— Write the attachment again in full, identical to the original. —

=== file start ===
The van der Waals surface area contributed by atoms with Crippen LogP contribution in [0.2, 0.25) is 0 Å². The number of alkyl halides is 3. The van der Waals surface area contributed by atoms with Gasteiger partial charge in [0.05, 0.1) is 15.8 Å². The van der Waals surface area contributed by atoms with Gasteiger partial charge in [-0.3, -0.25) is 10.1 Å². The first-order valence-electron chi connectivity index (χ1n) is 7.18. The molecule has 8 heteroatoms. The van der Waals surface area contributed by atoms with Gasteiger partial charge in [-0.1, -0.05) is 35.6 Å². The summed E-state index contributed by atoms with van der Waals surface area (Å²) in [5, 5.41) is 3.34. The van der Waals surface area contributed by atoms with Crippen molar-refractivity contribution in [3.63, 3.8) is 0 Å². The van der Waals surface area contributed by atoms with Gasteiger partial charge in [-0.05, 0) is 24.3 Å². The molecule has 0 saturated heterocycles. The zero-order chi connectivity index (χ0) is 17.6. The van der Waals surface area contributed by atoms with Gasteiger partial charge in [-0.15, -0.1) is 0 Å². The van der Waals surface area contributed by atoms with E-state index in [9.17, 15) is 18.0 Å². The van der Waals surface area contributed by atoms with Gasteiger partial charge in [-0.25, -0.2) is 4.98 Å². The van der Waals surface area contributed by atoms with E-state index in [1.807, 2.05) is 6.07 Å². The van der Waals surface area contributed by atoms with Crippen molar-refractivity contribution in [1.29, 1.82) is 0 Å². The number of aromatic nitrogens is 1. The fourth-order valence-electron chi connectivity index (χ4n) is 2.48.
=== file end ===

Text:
The van der Waals surface area contributed by atoms with Crippen LogP contribution in [0.2, 0.25) is 0 Å². The number of alkyl halides is 3. The van der Waals surface area contributed by atoms with Gasteiger partial charge in [0.05, 0.1) is 15.8 Å². The van der Waals surface area contributed by atoms with Gasteiger partial charge in [-0.3, -0.25) is 10.1 Å². The first-order valence-electron chi connectivity index (χ1n) is 7.18. The molecule has 8 heteroatoms. The van der Waals surface area contributed by atoms with Gasteiger partial charge in [-0.1, -0.05) is 35.6 Å². The summed E-state index contributed by atoms with van der Waals surface area (Å²) in [5, 5.41) is 3.34. The van der Waals surface area contributed by atoms with Crippen molar-refractivity contribution in [3.63, 3.8) is 0 Å². The van der Waals surface area contributed by atoms with Gasteiger partial charge in [-0.05, 0) is 24.3 Å². The molecule has 0 saturated heterocycles. The zero-order chi connectivity index (χ0) is 17.6. The van der Waals surface area contributed by atoms with Gasteiger partial charge in [-0.15, -0.1) is 0 Å². The van der Waals surface area contributed by atoms with E-state index in [9.17, 15) is 18.0 Å². The van der Waals surface area contributed by atoms with Gasteiger partial charge in [-0.25, -0.2) is 4.98 Å². The van der Waals surface area contributed by atoms with E-state index in [1.807, 2.05) is 6.07 Å². The van der Waals surface area contributed by atoms with Crippen molar-refractivity contribution in [1.29, 1.82) is 0 Å². The number of aromatic nitrogens is 1. The fourth-order valence-electron chi connectivity index (χ4n) is 2.48.